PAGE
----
From January 2000 until May 2011, we occupied 13,000 square feet of space in Liberty Warehouse, a former tobacco warehouse in the Central Park district of downtown Durham. That location included 8,000 square feet of retail store space and 5,000 square feet of warehouse storage space.


Why did you move out of Liberty Warehouse?

In May 2011, a portion of the roof of the Liberty Warehouse collapsed following a storm. The entire 200,000 square foot building was condemned by the City of Durham, and all tenants were forced to relocate.


What is included in your facility?

Our current space includes a retail store; Make-N-Take Room where we host open studio, parties, and workshops; design center; art gallery offering monthly exhibits of art made from reused and recycled products; Artists’ Marketplace selling upcycled products from local artists and craftspeople; and office space out of which we run our operation.


What do you do with the money you make selling materials?

Store sales and income generated by fee-for-service programming supports our operation and allows us to collect materials from businesses and individuals in our area, and to process those materials and make them available to the public.


How did The Scrap Exchange get started?

In 1991, a woman named Chris Rosenthal and a group of supporters including nationally known environmental artist Bryant Holsenbeck and educator Joe Appleton started The Scrap Exchange. Chris was a teacher who wanted great materials for use in her classroom. She had previously worked for an organization in Australia called The Reverse Garbage Truck and patterned The Scrap Exchange on that program.  Please visit the History page for more information about the history of the organization.


Where does The Scrap Exchange get its funding?

As an organization, The Scrap Exchange is largely self-sustaining, with nearly 90% of our annual budget coming from income generated through store sales and fee-for-service programming. The money we make through retail sales and outreach programs pays for day-to-day operations (salaries, rent, utilities, vehicles, etc.) and allows us to continue collecting materials and providing programming that fulfills our mission.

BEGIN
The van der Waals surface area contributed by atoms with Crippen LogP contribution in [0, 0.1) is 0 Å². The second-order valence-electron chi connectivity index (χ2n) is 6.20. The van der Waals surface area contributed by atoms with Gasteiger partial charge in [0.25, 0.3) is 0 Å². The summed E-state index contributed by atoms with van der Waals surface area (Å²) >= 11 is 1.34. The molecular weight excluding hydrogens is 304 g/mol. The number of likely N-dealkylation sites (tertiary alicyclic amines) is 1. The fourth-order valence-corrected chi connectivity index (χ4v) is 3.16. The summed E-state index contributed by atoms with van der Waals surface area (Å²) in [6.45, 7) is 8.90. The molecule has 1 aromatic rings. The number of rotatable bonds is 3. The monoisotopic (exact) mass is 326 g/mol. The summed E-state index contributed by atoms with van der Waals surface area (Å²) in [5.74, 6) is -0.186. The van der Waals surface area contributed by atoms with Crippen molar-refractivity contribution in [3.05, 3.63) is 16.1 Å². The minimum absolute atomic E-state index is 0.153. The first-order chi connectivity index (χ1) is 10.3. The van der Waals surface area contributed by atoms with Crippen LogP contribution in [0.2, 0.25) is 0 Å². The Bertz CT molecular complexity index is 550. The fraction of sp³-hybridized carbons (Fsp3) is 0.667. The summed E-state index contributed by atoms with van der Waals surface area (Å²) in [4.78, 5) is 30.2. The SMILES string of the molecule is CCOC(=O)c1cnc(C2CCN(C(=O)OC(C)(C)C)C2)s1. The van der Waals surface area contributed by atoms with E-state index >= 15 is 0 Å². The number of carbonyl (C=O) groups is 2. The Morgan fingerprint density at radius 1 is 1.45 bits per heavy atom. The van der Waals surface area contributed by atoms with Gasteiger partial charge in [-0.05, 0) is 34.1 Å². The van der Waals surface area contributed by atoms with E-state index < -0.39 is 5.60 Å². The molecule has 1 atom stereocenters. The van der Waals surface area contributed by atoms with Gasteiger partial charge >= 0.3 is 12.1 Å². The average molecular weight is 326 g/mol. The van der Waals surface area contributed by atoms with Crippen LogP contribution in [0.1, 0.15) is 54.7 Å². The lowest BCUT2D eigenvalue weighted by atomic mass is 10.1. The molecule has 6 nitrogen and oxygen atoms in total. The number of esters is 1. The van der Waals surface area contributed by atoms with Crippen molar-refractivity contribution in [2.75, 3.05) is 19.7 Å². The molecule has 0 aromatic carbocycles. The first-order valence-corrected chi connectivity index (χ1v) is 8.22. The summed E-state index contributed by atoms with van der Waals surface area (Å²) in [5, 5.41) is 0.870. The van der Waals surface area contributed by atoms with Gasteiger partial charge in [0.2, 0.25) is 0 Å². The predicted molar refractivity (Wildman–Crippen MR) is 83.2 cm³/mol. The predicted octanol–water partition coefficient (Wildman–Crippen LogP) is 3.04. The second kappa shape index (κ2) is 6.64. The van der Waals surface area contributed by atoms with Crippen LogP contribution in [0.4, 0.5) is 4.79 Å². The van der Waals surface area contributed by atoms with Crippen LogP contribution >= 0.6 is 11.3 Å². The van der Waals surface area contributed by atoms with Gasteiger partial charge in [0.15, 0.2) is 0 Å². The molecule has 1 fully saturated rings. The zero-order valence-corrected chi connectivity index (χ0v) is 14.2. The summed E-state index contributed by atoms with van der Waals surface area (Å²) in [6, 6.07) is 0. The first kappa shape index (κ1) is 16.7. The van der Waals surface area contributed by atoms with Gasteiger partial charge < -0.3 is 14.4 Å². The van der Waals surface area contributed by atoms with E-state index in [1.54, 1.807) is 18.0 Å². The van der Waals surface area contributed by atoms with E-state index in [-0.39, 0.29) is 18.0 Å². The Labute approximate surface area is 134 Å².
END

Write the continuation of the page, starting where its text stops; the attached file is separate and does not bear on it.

The remaining 10% of our budget comes from grants and individual donations.

In 2006, we received a Non-City Agency grant from the City of Durham to fund a part-time volunteer coordinator and to help support our outreach programs. That grant was renewed up to and including the 2009–10 fiscal year when the Non-City Agency program was phased out. We are grateful to the City of Durham for its past support.

In 2007–08, we received a grant from the Durham Arts Council, which was increased in 2009–10 and renewed and increased again in fiscal year 2010–11.

NCAC logo       DAC logo
Programming supported by this grant was made possible by the City of Durham, gifts to the Durham Arts Council’s Annual Arts Fund, and support from the North Carolina Arts Council with funding from the state of North Carolina and the National Endowment for the Arts, which believes that a great nation deserves great art. Financial information about this organization and a copy of its license are available from the Solicitation Licensing Section at 1-888-830-4989. The license is not an endorsement by the state.

We thank the Durham Arts Council, North Carolina Arts Council, and the National Endowment for the Arts for their contribution.

Funding from grants and donations allows us to expand our program offerings and to provide services we would otherwise be unable to offer due to lack of resources.